Jordan Bans Entry to Saddam's Cronies
Jordan Bans Entry to Saddam's Cronies
Aug. 01, 2003
AMMAN, Jordan (AP) _ Jordan has granted sanctuary to Saddam Hussein's two eldest daughters, but has been banning entry to the ousted leader's cronies to avoid Iraq's complex politics and assist U.S.-led efforts to restore law and order in the still unstable country, officials and analysts said Friday.
Raghad Saddam Hussein and Rana Saddam Hussein were accepted into Jordan unexpectedly Thursday _ apparently directly from Iraq _ upon King Abdullah II's orders. The government said both women, who had been living in humble circumstances in neighboring Iraq and whose father had their husbands killed in 1996, were allowed in on ``humanitarian grounds'' after they had ``run out of all options.''
Friday, government officials, insisting on anonymity, offered justifications for Jordan's granting of refuge to both women. One said Saddam's daughters had little to do with Iraqi politics and another said they were not being sought for crimes linked to their father's ousted regime.
Both stressed that Jordan wanted to stay out of Iraqi politics and that Thursday's gesture was only ``benevolent.''
In an interview with the Arab satellite station al-Arabiya in Jordan on Friday, Raghad Saddam Hussein described the swift fall of the Iraqi capital to coalition forces on April 9 as a ``great shock'' and blamed it on ``very strong'' betrayal by unnamed associates of Saddam.
``With regret, those my father trusted, whom he had put his absolute confidence in and whom he had considered on his side _ as I understood from the newspapers _ betrayed him,'' said Raghad, wearing a fashionable white headscarf.
``They betrayed their country, before (they betrayed) Saddam Hussein or his family,'' she said.
She appeared relaxed during a brief segment of excerpts of the interview, which was to be broadcast in full later Friday. Al-Arabiya reporters said the interview was conducted at an Amman royal palace, where Raghad, her sister and their nine children were staying under the protection of Abdullah.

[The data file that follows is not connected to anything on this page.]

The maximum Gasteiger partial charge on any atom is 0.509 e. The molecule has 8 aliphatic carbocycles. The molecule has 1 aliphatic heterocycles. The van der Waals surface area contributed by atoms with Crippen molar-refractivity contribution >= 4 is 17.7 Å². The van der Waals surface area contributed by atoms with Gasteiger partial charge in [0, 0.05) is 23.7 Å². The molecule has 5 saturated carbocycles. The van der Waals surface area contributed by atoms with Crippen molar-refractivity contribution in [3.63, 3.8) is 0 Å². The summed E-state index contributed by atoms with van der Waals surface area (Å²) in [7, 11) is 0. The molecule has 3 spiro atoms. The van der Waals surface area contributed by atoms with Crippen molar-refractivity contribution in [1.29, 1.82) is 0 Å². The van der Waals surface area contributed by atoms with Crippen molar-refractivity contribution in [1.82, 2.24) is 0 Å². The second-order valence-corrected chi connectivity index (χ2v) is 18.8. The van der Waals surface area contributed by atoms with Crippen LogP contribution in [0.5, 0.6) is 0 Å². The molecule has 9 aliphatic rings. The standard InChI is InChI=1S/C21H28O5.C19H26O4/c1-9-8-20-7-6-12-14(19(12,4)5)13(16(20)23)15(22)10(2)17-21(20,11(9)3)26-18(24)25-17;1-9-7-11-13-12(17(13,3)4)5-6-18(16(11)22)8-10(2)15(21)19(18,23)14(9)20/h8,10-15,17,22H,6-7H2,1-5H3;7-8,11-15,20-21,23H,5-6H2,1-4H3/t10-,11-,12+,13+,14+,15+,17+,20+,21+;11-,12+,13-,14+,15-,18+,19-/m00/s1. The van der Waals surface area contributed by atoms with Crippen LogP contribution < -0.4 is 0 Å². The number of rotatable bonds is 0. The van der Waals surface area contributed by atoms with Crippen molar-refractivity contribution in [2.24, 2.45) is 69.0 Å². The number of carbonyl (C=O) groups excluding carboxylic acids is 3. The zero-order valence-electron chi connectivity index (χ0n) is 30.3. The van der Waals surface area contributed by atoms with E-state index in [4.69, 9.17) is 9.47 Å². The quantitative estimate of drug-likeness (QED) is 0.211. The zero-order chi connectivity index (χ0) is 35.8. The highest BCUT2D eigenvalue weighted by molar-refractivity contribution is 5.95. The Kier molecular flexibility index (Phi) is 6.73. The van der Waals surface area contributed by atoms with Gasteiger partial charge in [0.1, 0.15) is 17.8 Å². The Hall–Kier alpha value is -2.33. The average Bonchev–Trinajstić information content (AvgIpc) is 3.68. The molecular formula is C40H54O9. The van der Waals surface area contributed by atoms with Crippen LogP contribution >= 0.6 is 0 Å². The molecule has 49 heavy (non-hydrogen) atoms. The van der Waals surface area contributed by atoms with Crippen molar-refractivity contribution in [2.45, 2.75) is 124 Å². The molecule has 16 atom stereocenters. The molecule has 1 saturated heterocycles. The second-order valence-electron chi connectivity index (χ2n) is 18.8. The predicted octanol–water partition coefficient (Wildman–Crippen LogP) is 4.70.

Jordan held close ties with Iraq under Saddam mainly because of mutual business interests. Until the war broke out in March, Baghdad met Amman's oil requirements at cheap prices and in return obtained food, medicine and other humanitarian needs in a deal estimated at US$700 million annually.
Jordanians have been highly sympathetic toward Iraqis during the years because of similar traditions, culture and language. Many among Jordan's predominantly Palestinian population supported Saddam for what they regarded as his defiance of Israel in the Gulf crisis over Kuwait in 1990-91, when Baghdad fired 39 scud missiles at Israel.
During the last 13 years, Jordan has given sanctuary to an estimated 300,000 Iraqis who have fled Saddam's rule and worsening economic conditions caused by wars and crippling U.N. sanctions.
Weeks before the U.S.-led war in Iraq broke out, Jordan barred many Iraqis, mainly senior members of Saddam's Arab Baath Socialist Party, from entering, security officials said condition on anonymity. They said the ban later extended to Iraqi government officials and those with close links to Saddam.
But two months ago, Jordan granted asylum to some close relatives of Tariq Aziz, Iraq's deputy prime minister under Saddam before his April 24 arrest. Aziz was number 43 of America's list of 55 most wanted former Iraqi officials and the number eight of spades in the U.S. military's card deck of top Iraqi leaders.
Jordanian officials said Aziz's wife, Violet, and eldest son, Ziad, were granted permission to enter the country as a ``humanitarian gesture.''
Word of the arrival of two of Saddam's five children in Jordan Thursday followed the deaths of his two sons, Odai and Qusai, in a July 22 clash with American troops. U.S. officials say they are closing in on Saddam, but it was unclear if his daughters' departure from Iraq indicated the hunt for their father was nearing an end.
Saddam's daughters had lived private lives and not been publicly linked to abuses _ unlike their father and their late brothers. Raghad Saddam Hussein and Rana Saddam Hussein instead had been seen by some as victims of their father's brutality.
Their husbands, brothers Lt. Gen. Hussein Kamel and Saddam Kamel, defected to Jordan in 1995 and announced plans to work to overthrow Saddam. The men, who also were Saddam's cousins, were lured back in February 1996 and killed on Saddam's orders.